When you get the first nonresponsive answer hold up your hand and apologize:  “I’m sorry, perhaps I wasn’t sufficiently clear (simpler version of the same question, or an even more black and white question to assert control).

If you get a second nonresponsive answer you should remain calm, wait the witness out, allowing them to answer completely and then state, “I appreciate that you felt the need to say that, but my question to you was  (simplest version possible for the question).”

If you get a third nonresponsive answer you should stay calm but be firm, stating the following: “Sir/Ma’am, we can at least agree that you are the witness? I am the Lawyer? We are in a courtroom? You just testified on direct? I am asking questions? You are supposed to give answers? Thank you. “NOW - PERFORM A ROCK SOLID PREPREPARED IMPEACHMENT LINE.” 

I freely admit that one of the most difficult aspects of cross examination and witness control revolves around balancing the need to be in charge while not appearing unfair, rude, or unethical. Unlike other aspects of trial advocacy, these particular skills are very much dependent upon the situation. Our own sense of self and power in the room are challenged when witnesses refuse to answer. Our need to be 'in charge' can keep us from clearly seeing the right question in the right moment. It is important to keep your head about you when this happens. Slowing down, focusing on the moment, and listening critically are all skills that stand each of us in good stead when this happens.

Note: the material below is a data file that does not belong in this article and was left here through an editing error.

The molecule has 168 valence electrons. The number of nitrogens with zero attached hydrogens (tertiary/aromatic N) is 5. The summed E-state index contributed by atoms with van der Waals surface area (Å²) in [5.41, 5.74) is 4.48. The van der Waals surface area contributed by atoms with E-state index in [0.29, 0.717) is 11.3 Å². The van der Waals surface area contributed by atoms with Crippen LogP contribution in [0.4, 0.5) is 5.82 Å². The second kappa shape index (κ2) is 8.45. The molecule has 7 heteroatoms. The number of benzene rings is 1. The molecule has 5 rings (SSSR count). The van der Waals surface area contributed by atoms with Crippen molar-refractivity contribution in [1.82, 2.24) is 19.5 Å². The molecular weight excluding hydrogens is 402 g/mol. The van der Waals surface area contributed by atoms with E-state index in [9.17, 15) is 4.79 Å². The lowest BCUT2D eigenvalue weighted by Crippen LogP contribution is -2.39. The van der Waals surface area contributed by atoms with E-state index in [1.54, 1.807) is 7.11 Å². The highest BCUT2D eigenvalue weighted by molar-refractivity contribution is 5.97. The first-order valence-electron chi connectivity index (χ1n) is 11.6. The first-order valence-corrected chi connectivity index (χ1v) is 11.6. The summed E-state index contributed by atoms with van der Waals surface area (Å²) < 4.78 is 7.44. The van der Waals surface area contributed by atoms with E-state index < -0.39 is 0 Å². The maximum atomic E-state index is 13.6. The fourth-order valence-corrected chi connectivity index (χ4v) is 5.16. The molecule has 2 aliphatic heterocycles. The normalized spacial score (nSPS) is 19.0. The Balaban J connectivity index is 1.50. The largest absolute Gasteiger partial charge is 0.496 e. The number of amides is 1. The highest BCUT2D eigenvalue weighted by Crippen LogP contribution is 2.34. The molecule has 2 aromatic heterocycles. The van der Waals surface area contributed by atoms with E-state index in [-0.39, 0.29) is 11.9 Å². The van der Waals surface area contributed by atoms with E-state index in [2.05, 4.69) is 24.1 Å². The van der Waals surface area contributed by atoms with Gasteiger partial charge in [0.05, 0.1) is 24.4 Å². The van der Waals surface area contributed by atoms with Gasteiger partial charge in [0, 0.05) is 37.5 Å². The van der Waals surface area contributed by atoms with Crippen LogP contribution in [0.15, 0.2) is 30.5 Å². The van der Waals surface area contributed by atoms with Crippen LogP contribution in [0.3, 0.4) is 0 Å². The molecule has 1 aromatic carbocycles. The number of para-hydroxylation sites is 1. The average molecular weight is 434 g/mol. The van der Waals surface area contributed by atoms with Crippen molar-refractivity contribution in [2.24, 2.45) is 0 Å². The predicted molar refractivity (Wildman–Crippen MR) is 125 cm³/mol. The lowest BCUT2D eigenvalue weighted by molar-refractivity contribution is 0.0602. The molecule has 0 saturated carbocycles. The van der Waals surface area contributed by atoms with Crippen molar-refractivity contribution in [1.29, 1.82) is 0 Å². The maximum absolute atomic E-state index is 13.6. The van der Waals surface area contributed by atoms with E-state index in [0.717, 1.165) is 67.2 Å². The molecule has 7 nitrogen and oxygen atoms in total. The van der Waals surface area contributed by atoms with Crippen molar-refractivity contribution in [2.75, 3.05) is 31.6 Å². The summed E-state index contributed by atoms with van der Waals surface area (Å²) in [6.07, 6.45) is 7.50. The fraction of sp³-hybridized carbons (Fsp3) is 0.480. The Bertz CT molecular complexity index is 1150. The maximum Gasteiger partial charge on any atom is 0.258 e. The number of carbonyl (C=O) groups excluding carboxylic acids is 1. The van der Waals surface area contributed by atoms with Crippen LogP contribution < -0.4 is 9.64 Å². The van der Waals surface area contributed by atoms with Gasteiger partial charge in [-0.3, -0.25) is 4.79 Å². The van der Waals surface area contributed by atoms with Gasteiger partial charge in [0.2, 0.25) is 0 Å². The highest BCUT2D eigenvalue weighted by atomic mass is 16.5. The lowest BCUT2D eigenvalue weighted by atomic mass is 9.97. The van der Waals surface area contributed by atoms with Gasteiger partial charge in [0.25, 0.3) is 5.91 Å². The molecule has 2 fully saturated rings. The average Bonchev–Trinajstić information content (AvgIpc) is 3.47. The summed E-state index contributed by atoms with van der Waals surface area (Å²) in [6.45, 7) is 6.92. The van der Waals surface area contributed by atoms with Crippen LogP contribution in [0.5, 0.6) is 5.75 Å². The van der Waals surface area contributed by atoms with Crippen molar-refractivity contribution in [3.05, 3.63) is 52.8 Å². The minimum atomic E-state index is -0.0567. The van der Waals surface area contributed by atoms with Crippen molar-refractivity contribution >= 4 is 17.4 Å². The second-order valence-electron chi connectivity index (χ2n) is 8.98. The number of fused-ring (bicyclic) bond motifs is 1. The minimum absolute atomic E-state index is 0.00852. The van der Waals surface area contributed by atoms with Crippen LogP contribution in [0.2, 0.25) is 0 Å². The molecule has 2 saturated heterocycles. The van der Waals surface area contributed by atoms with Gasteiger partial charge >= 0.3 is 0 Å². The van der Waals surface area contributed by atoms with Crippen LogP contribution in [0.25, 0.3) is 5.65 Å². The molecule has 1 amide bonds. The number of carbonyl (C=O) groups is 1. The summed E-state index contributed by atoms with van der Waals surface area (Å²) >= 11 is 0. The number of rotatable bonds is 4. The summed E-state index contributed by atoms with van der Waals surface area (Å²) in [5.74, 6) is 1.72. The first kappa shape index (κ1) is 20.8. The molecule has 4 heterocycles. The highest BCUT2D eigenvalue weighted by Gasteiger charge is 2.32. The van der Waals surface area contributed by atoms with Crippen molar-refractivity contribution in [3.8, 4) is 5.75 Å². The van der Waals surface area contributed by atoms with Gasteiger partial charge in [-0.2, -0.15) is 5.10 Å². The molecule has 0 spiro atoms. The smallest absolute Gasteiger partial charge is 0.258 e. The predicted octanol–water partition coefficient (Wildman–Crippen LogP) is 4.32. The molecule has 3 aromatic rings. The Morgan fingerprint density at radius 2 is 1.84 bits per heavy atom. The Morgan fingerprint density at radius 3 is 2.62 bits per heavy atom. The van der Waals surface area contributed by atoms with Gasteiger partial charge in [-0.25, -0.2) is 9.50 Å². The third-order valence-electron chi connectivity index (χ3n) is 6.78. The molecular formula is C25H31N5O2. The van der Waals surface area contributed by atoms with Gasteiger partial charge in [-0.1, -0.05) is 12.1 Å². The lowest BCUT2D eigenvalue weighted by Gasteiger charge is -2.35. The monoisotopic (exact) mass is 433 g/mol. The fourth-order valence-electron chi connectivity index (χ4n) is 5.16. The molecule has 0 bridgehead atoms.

What situations have you experienced and how did you handle (or wish that you had handled) it?



  1. Charlie,

    Great post, great ideas. I will give this to my students to read. I also recommend a resource on the ARC, Professor Gormley-Johnson's presentation on witness control. http://www.law.stetson.edu/advocacy-resource-center/index.php/2011/08/12/witness-control-professor-gormley-johnson/.

    One thing that I think is absolutely critical to witness control is asking precise, single-fact, leading questions that leave little room for argument or interpretation. As I always tell my students, when you run into problems controlling a witness, 95% of the time it's because the witness answered the question you asked, not the one you intended to ask.

    There are, of course, exceptions to that rule about single-fact, leading questions, but when teaching a basic skill to beginners, I like to stick to the basics!

  2. J.L. Siegel asked that I share with you some comments she sent to me about the post. Her comments follow:

    "I liked Run #1 and Run #3 but I do not like interrupting a witness too prematurely just when they do not answer succinctly. I prefer to ask them whether they can answer Yes or No if the question calls for only that. Or, Sir/Ma’am I did not ask you WHY, I asked you the color which was blue? Body language can also be used effectively. As eye contact suggests interest, so ignoring and even turning your back on the witness while he or she babbles, shows the jury it is unimportant and of little interest. That is the time to study your own notes and not give a damn about the witness. The most important of all in controlling a difficult witness is to do a self-check. Ask yourself, was this a simple, single fact, yes or no statement which really cut off anything but a yes or no response. We are often the source of runaway witnesses."